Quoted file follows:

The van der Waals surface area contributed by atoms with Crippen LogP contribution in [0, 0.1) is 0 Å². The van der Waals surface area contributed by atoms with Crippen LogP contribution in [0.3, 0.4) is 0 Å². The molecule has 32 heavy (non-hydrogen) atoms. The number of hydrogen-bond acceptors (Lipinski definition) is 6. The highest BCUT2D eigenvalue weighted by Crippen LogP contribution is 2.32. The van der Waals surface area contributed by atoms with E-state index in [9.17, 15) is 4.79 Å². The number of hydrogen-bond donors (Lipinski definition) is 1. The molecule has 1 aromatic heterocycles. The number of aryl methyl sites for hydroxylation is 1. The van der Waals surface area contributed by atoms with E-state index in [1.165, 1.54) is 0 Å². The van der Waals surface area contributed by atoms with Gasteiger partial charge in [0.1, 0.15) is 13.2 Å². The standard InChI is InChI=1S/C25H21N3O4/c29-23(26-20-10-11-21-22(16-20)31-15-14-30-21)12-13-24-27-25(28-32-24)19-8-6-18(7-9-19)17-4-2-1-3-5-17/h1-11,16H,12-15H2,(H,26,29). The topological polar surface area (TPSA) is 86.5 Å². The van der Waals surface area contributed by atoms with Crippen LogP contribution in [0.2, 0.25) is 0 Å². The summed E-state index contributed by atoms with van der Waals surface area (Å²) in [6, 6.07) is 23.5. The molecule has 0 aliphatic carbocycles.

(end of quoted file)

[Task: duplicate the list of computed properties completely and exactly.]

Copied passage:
The van der Waals surface area contributed by atoms with Crippen LogP contribution in [0, 0.1) is 0 Å². The van der Waals surface area contributed by atoms with Crippen LogP contribution in [0.3, 0.4) is 0 Å². The molecule has 32 heavy (non-hydrogen) atoms. The number of hydrogen-bond acceptors (Lipinski definition) is 6. The highest BCUT2D eigenvalue weighted by Crippen LogP contribution is 2.32. The van der Waals surface area contributed by atoms with E-state index in [9.17, 15) is 4.79 Å². The number of hydrogen-bond donors (Lipinski definition) is 1. The molecule has 1 aromatic heterocycles. The number of aryl methyl sites for hydroxylation is 1. The van der Waals surface area contributed by atoms with E-state index in [1.165, 1.54) is 0 Å². The van der Waals surface area contributed by atoms with Gasteiger partial charge in [0.1, 0.15) is 13.2 Å². The standard InChI is InChI=1S/C25H21N3O4/c29-23(26-20-10-11-21-22(16-20)31-15-14-30-21)12-13-24-27-25(28-32-24)19-8-6-18(7-9-19)17-4-2-1-3-5-17/h1-11,16H,12-15H2,(H,26,29). The topological polar surface area (TPSA) is 86.5 Å². The van der Waals surface area contributed by atoms with Crippen LogP contribution in [0.2, 0.25) is 0 Å². The summed E-state index contributed by atoms with van der Waals surface area (Å²) in [6, 6.07) is 23.5. The molecule has 0 aliphatic carbocycles.